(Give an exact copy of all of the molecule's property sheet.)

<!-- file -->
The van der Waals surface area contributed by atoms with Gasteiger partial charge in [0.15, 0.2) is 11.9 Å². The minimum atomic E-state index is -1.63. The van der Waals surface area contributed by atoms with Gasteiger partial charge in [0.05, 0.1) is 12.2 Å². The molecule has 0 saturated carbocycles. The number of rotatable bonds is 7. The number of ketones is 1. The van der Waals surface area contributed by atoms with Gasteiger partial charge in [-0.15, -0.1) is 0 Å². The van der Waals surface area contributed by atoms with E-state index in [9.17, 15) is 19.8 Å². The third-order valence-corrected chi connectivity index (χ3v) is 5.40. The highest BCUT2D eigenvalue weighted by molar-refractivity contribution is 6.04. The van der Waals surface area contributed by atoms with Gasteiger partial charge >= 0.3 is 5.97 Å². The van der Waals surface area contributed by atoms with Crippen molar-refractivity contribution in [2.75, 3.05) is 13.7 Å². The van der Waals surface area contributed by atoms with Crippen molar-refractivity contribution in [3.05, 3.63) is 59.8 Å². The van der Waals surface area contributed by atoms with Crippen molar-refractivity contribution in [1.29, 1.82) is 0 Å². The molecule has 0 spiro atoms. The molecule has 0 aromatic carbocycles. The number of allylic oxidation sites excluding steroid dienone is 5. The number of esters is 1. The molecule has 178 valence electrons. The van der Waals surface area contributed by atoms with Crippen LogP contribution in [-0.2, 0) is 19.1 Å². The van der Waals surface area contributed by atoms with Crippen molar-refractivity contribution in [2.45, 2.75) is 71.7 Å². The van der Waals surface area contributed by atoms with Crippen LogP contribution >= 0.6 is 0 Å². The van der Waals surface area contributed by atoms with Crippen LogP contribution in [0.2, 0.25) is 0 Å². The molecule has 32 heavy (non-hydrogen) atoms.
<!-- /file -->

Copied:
The van der Waals surface area contributed by atoms with Gasteiger partial charge in [0.15, 0.2) is 11.9 Å². The minimum atomic E-state index is -1.63. The van der Waals surface area contributed by atoms with Gasteiger partial charge in [0.05, 0.1) is 12.2 Å². The molecule has 0 saturated carbocycles. The number of rotatable bonds is 7. The number of ketones is 1. The van der Waals surface area contributed by atoms with Gasteiger partial charge in [-0.15, -0.1) is 0 Å². The van der Waals surface area contributed by atoms with E-state index in [9.17, 15) is 19.8 Å². The third-order valence-corrected chi connectivity index (χ3v) is 5.40. The highest BCUT2D eigenvalue weighted by molar-refractivity contribution is 6.04. The van der Waals surface area contributed by atoms with Gasteiger partial charge >= 0.3 is 5.97 Å². The van der Waals surface area contributed by atoms with Crippen molar-refractivity contribution in [2.75, 3.05) is 13.7 Å². The van der Waals surface area contributed by atoms with Crippen molar-refractivity contribution in [3.05, 3.63) is 59.8 Å². The van der Waals surface area contributed by atoms with Crippen molar-refractivity contribution in [1.29, 1.82) is 0 Å². The molecule has 0 spiro atoms. The molecule has 0 aromatic carbocycles. The number of allylic oxidation sites excluding steroid dienone is 5. The number of esters is 1. The molecule has 178 valence electrons. The van der Waals surface area contributed by atoms with Crippen LogP contribution in [-0.2, 0) is 19.1 Å². The van der Waals surface area contributed by atoms with Crippen molar-refractivity contribution in [2.45, 2.75) is 71.7 Å². The van der Waals surface area contributed by atoms with Crippen LogP contribution >= 0.6 is 0 Å². The van der Waals surface area contributed by atoms with Crippen LogP contribution in [0.2, 0.25) is 0 Å². The molecule has 32 heavy (non-hydrogen) atoms.